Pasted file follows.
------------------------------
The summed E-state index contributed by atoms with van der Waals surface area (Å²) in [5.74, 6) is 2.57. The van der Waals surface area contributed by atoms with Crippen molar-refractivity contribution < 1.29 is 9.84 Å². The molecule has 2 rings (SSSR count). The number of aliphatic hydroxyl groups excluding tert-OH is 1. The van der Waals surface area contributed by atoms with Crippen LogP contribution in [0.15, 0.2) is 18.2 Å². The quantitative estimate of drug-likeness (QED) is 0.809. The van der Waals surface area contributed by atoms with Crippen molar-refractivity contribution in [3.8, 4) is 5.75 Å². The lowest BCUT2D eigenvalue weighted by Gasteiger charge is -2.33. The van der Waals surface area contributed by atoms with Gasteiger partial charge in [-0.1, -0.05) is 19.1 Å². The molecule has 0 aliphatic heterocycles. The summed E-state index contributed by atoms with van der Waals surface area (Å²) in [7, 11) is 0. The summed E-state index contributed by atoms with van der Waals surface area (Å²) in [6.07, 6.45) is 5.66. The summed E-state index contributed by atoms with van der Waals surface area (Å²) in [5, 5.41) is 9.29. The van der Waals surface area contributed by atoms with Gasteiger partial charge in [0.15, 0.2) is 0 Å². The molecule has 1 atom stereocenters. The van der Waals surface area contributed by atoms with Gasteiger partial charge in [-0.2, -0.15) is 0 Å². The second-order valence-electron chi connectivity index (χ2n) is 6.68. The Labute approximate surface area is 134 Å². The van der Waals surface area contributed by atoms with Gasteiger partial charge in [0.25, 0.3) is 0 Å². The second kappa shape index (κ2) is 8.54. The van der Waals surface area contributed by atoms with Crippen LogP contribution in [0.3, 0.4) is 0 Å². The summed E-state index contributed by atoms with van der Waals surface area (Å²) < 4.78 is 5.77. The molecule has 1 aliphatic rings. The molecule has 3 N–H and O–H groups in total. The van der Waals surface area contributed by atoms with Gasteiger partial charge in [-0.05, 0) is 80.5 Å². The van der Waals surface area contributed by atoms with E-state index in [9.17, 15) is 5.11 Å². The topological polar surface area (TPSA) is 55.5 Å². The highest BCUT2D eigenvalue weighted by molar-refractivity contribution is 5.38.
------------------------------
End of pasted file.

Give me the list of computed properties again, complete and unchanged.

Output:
The summed E-state index contributed by atoms with van der Waals surface area (Å²) in [5.74, 6) is 2.57. The van der Waals surface area contributed by atoms with Crippen molar-refractivity contribution < 1.29 is 9.84 Å². The molecule has 2 rings (SSSR count). The number of aliphatic hydroxyl groups excluding tert-OH is 1. The van der Waals surface area contributed by atoms with Crippen LogP contribution in [0.15, 0.2) is 18.2 Å². The quantitative estimate of drug-likeness (QED) is 0.809. The van der Waals surface area contributed by atoms with Crippen molar-refractivity contribution in [3.8, 4) is 5.75 Å². The lowest BCUT2D eigenvalue weighted by Gasteiger charge is -2.33. The van der Waals surface area contributed by atoms with Gasteiger partial charge in [-0.1, -0.05) is 19.1 Å². The molecule has 0 aliphatic heterocycles. The summed E-state index contributed by atoms with van der Waals surface area (Å²) in [7, 11) is 0. The summed E-state index contributed by atoms with van der Waals surface area (Å²) in [6.07, 6.45) is 5.66. The summed E-state index contributed by atoms with van der Waals surface area (Å²) in [5, 5.41) is 9.29. The van der Waals surface area contributed by atoms with Gasteiger partial charge in [0.15, 0.2) is 0 Å². The molecule has 1 atom stereocenters. The van der Waals surface area contributed by atoms with Gasteiger partial charge in [-0.2, -0.15) is 0 Å². The second-order valence-electron chi connectivity index (χ2n) is 6.68. The Labute approximate surface area is 134 Å². The van der Waals surface area contributed by atoms with Gasteiger partial charge in [0.25, 0.3) is 0 Å². The second kappa shape index (κ2) is 8.54. The van der Waals surface area contributed by atoms with Crippen LogP contribution in [0.3, 0.4) is 0 Å². The summed E-state index contributed by atoms with van der Waals surface area (Å²) < 4.78 is 5.77. The molecule has 1 aliphatic rings. The molecule has 3 N–H and O–H groups in total. The van der Waals surface area contributed by atoms with Gasteiger partial charge in [-0.05, 0) is 80.5 Å². The van der Waals surface area contributed by atoms with E-state index in [9.17, 15) is 5.11 Å². The topological polar surface area (TPSA) is 55.5 Å². The highest BCUT2D eigenvalue weighted by molar-refractivity contribution is 5.38.